4Gamer have again got a nice new selection of screenshots for the upcoming Front Mission Evolved. It’s clear that the PR campaign is in its last desperate throes, as the game is released in September. From more angry characters, minus gratuitous bewbs, and surprisingly large mecha (though somewhat meagre when compared to Armored Core For Answer’s Arms Forts) there’s definitely lots of interesting and shiny content to peruse though.
4Gamer has a nice new batch of HD screenshots for the upcoming Front Mission Evolved. Overall, the game is still looking nice and the September 28th release date seems to be still on track. The update also covers the game system setup a bit as well, though with nothing really new to report since we last talked about it. As the awful acronym for the game’s bullet time (as in “E.D.G.E.” or the more idiotic “Emergency Defense Galvanosynaptic Enhancer”) is still receiving large amounts of PR spooge. Though it seems that Square Enix will be doing something right in terms of releasing toys for the game, for that we happily tip our cyborg top hats in their direction.
What with the release of the Xbox 360 port for Virtual On Force getting ever closer, it seems that there are concerns that this series of games may not entice newcomers. With this is mind, 4Gamer has covered the announcement of a new EX Option. This effectively allows the player to grade the difficulty of the offline singleplayer campaign as per their burgeoning skill level (such as increased health, as pictured above). To be honest these kind of difficulty nullifying features tend to rub me the wrong way, especially considering the previous 360 release of Oratan 5.66 succeeded off the back of its untainted learning curve. Admittedly, this EX Option is entirely at the player’s discretion but this addition to Force reeks of management not development, as any gamer with half a cognitively active brain wouldn’t bother with this.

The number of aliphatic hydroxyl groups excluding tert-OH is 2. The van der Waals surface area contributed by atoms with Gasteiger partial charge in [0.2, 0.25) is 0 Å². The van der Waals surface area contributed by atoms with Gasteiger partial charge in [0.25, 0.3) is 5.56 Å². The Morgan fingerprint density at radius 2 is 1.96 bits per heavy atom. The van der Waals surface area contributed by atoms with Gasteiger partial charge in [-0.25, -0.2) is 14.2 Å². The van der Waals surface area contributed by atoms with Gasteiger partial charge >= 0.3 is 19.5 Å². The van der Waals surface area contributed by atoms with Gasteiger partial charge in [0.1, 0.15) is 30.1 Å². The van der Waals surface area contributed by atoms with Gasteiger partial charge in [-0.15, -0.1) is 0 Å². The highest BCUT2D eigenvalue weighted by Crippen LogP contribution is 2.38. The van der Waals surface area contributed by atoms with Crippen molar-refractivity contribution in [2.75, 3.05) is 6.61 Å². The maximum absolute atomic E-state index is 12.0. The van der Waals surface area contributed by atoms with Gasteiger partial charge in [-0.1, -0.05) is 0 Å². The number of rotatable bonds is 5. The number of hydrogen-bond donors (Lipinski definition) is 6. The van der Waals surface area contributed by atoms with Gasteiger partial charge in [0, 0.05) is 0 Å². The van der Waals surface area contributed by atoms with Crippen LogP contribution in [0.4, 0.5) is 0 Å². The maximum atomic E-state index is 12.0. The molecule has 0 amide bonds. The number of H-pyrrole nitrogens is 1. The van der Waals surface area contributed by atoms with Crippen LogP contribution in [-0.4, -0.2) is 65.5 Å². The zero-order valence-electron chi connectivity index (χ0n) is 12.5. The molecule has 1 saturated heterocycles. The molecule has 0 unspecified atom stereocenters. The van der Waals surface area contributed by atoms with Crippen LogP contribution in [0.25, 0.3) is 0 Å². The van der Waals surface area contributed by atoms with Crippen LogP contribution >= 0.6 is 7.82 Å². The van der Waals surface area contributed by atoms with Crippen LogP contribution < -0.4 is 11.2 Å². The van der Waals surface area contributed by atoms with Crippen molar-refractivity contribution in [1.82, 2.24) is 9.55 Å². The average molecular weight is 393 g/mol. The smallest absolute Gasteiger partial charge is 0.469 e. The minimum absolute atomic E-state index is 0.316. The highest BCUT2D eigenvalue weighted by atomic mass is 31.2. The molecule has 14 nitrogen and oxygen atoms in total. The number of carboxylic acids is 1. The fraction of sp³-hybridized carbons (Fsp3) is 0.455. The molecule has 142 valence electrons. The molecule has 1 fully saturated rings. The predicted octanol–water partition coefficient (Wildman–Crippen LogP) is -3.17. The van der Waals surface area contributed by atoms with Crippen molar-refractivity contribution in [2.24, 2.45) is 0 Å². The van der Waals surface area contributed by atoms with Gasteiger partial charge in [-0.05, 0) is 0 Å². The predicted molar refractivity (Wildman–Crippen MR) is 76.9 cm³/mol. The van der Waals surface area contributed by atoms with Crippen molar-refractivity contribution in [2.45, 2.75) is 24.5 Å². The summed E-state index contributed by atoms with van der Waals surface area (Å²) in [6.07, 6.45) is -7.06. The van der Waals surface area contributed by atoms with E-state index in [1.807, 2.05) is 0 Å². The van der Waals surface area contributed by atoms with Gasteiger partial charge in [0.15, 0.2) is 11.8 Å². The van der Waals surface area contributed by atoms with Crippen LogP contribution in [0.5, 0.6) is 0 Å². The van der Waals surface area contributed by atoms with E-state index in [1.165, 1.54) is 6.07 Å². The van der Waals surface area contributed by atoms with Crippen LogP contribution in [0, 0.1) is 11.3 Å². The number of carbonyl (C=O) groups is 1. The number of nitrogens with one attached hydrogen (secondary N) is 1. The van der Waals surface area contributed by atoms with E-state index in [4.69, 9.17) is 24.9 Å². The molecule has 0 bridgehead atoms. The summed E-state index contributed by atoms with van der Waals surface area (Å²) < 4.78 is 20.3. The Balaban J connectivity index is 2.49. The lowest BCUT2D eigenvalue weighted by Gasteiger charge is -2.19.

One of the more interesting Robot Damashii toys, that of the Zegapain Altair, has finally been released in Japan. Interesting in the sense that this mecha was the titular protagonist in the similarly titled Zegapain and that the series itself was strongly funded by Microsoft in Japan. The plan was to tie in two exclusive Xbox 360 games, Zegapain XOR and NOT, that were very plain ZOE clones alongside the series. Despite the insane amount of product placement in the anime, the most obvious sign of Microsoft’s handiwork was the revolting colour of green they picked for the mecha itself. Despite being a rather innovative mecha design, penned by Rei Nakahara, the saddest thing about the whole thing was that Microsoft hired Cavia to develop the games and it was patently clear their heart wasn’t in it. Though to be honest, who could really blame them when the host work featured a hideously bright green mecha. This then is the testament to the design itself; as this toy is a palpable reminder of when Western intervention in Japanese anime and gaming pop-culture just doesn’t work.